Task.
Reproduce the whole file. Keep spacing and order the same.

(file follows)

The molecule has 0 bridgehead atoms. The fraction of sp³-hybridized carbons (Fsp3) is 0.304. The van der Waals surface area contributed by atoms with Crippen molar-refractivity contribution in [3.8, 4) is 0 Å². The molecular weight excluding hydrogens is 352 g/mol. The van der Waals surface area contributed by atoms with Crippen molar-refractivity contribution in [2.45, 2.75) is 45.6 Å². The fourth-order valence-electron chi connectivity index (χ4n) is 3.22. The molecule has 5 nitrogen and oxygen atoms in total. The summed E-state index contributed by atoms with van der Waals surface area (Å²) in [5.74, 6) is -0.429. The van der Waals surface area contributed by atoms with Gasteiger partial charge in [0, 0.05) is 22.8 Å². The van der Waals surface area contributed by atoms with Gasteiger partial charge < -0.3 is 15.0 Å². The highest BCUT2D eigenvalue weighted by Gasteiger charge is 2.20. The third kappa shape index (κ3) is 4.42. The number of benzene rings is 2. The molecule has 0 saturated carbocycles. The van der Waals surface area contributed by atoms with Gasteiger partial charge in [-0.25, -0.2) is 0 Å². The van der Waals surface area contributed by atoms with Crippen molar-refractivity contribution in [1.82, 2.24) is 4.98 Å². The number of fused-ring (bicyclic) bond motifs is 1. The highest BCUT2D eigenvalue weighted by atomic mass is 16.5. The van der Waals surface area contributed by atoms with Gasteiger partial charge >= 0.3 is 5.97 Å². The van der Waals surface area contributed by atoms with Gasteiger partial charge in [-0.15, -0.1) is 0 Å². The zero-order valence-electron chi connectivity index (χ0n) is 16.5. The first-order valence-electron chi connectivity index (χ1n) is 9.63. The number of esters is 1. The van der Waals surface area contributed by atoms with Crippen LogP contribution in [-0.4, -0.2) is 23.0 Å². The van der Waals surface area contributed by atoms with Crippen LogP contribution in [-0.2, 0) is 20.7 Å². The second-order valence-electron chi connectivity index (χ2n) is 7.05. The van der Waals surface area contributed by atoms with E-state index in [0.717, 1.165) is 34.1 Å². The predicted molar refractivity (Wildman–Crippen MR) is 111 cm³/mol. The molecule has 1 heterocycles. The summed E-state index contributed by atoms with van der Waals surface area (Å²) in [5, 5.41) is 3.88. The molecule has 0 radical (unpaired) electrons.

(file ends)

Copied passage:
The molecule has 0 bridgehead atoms. The fraction of sp³-hybridized carbons (Fsp3) is 0.304. The van der Waals surface area contributed by atoms with Crippen molar-refractivity contribution in [3.8, 4) is 0 Å². The molecular weight excluding hydrogens is 352 g/mol. The van der Waals surface area contributed by atoms with Crippen molar-refractivity contribution in [2.45, 2.75) is 45.6 Å². The fourth-order valence-electron chi connectivity index (χ4n) is 3.22. The molecule has 5 nitrogen and oxygen atoms in total. The summed E-state index contributed by atoms with van der Waals surface area (Å²) in [5.74, 6) is -0.429. The van der Waals surface area contributed by atoms with Gasteiger partial charge in [0, 0.05) is 22.8 Å². The van der Waals surface area contributed by atoms with Gasteiger partial charge < -0.3 is 15.0 Å². The highest BCUT2D eigenvalue weighted by Gasteiger charge is 2.20. The third kappa shape index (κ3) is 4.42. The number of benzene rings is 2. The molecule has 0 saturated carbocycles. The van der Waals surface area contributed by atoms with Gasteiger partial charge in [-0.25, -0.2) is 0 Å². The van der Waals surface area contributed by atoms with Crippen molar-refractivity contribution in [1.82, 2.24) is 4.98 Å². The number of fused-ring (bicyclic) bond motifs is 1. The highest BCUT2D eigenvalue weighted by atomic mass is 16.5. The van der Waals surface area contributed by atoms with Gasteiger partial charge >= 0.3 is 5.97 Å². The van der Waals surface area contributed by atoms with Gasteiger partial charge in [-0.15, -0.1) is 0 Å². The zero-order valence-electron chi connectivity index (χ0n) is 16.5. The first-order valence-electron chi connectivity index (χ1n) is 9.63. The number of esters is 1. The van der Waals surface area contributed by atoms with Crippen LogP contribution in [-0.4, -0.2) is 23.0 Å². The van der Waals surface area contributed by atoms with Crippen LogP contribution in [-0.2, 0) is 20.7 Å². The second-order valence-electron chi connectivity index (χ2n) is 7.05. The van der Waals surface area contributed by atoms with E-state index in [0.717, 1.165) is 34.1 Å². The predicted molar refractivity (Wildman–Crippen MR) is 111 cm³/mol. The molecule has 1 heterocycles. The summed E-state index contributed by atoms with van der Waals surface area (Å²) in [5, 5.41) is 3.88. The molecule has 0 radical (unpaired) electrons.